Functional connectivity classification of autism identifies highly predictive brain features but falls short of biomarker standards.
ABSTRACT: OBJECTIVES:Autism spectrum disorders (ASD) are diagnosed based on early-manifesting clinical symptoms, including markedly impaired social communication. We assessed the viability of resting-state functional MRI (rs-fMRI) connectivity measures as diagnostic biomarkers for ASD and investigated which connectivity features are predictive of a diagnosis. METHODS:Rs-fMRI scans from 59 high functioning males with ASD and 59 age- and IQ-matched typically developing (TD) males were used to build a series of machine learning classifiers. Classification features were obtained using 3 sets of brain regions. Another set of classifiers was built from participants' scores on behavioral metrics. An additional age and IQ-matched cohort of 178 individuals (89 ASD; 89 TD) from the Autism Brain Imaging Data Exchange (ABIDE) open-access dataset (http://fcon_1000.projects.nitrc.org/indi/abide/) were included for replication. RESULTS:High classification accuracy was achieved through several rs-fMRI methods (peak accuracy 76.67%). However, classification via behavioral measures consistently surpassed rs-fMRI classifiers (peak accuracy 95.19%). The class probability estimates, P(ASD|fMRI data), from brain-based classifiers significantly correlated with scores on a measure of social functioning, the Social Responsiveness Scale (SRS), as did the most informative features from 2 of the 3 sets of brain-based features. The most informative connections predominantly originated from regions strongly associated with social functioning. CONCLUSIONS:While individuals can be classified as having ASD with statistically significant accuracy from their rs-fMRI scans alone, this method falls short of biomarker standards. Classification methods provided further evidence that ASD functional connectivity is characterized by dysfunction of large-scale functional networks, particularly those involved in social information processing.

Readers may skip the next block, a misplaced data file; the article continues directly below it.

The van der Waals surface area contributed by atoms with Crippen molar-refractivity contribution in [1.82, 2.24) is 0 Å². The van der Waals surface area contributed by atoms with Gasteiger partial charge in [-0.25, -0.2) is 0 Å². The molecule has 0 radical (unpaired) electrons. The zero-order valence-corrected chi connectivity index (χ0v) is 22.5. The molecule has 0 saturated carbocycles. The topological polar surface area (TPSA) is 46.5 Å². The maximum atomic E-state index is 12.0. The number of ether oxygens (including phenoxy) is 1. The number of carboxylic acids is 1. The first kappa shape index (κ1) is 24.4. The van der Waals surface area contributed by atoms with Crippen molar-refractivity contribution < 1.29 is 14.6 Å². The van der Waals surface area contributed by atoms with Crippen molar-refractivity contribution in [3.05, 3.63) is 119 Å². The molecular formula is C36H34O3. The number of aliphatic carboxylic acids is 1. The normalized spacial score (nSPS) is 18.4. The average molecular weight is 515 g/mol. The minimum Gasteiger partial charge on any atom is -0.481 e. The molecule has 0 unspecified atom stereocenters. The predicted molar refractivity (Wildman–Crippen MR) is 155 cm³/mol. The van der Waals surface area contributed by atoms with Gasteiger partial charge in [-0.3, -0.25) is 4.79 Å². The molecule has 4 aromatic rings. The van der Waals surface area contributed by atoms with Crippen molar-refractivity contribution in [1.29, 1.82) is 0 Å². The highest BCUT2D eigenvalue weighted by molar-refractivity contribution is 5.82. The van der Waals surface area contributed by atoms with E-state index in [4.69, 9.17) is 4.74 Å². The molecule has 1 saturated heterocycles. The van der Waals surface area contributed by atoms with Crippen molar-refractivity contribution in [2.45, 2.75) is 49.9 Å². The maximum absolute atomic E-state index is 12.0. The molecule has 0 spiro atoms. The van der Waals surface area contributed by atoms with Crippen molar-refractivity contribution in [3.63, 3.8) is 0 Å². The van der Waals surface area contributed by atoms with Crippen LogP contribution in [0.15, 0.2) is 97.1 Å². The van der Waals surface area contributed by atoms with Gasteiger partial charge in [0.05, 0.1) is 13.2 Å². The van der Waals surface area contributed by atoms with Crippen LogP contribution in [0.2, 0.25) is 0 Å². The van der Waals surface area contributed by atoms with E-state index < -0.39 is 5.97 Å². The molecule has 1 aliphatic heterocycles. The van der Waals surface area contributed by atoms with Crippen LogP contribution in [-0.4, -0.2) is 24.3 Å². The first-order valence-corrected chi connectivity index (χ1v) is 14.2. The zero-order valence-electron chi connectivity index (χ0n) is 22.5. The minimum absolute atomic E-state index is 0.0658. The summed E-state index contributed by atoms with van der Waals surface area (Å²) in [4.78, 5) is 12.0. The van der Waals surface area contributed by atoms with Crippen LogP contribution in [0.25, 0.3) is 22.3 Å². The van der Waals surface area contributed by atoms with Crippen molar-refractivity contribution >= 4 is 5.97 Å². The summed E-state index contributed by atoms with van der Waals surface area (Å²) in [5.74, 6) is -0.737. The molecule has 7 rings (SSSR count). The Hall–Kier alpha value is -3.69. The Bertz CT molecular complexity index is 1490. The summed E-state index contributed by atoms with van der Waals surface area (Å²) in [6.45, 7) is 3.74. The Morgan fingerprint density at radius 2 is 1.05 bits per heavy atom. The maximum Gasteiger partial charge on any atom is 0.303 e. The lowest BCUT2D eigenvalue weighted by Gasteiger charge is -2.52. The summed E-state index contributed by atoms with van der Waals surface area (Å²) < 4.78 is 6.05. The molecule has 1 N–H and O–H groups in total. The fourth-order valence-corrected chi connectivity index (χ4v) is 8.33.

Project description:Despite consensus on the neurological nature of autism spectrum disorders (ASD), brain biomarkers remain unknown and diagnosis continues to be based on behavioral criteria. Growing evidence suggests that brain abnormalities in ASD occur at the level of interconnected networks; however, previous attempts using functional connectivity data for diagnostic classification have reached only moderate accuracy. We selected 252 low-motion resting-state functional MRI (rs-fMRI) scans from the Autism Brain Imaging Data Exchange (ABIDE) including typically developing (TD) and ASD participants (n = 126 each), matched for age, non-verbal IQ, and head motion. A matrix of functional connectivities between 220 functionally defined regions of interest was used for diagnostic classification, implementing several machine learning tools. While support vector machines in combination with particle swarm optimization and recursive feature elimination performed modestly (with accuracies for validation datasets <70%), diagnostic classification reached a high accuracy of 91% with random forest (RF), a nonparametric ensemble learning method. Among the 100 most informative features (connectivities), for which this peak accuracy was achieved, participation of somatosensory, default mode, visual, and subcortical regions stood out. Whereas some of these findings were expected, given previous findings of default mode abnormalities and atypical visual functioning in ASD, the prominent role of somatosensory regions was remarkable. The finding of peak accuracy for 100 interregional functional connectivities further suggests that brain biomarkers of ASD may be regionally complex and distributed, rather than localized.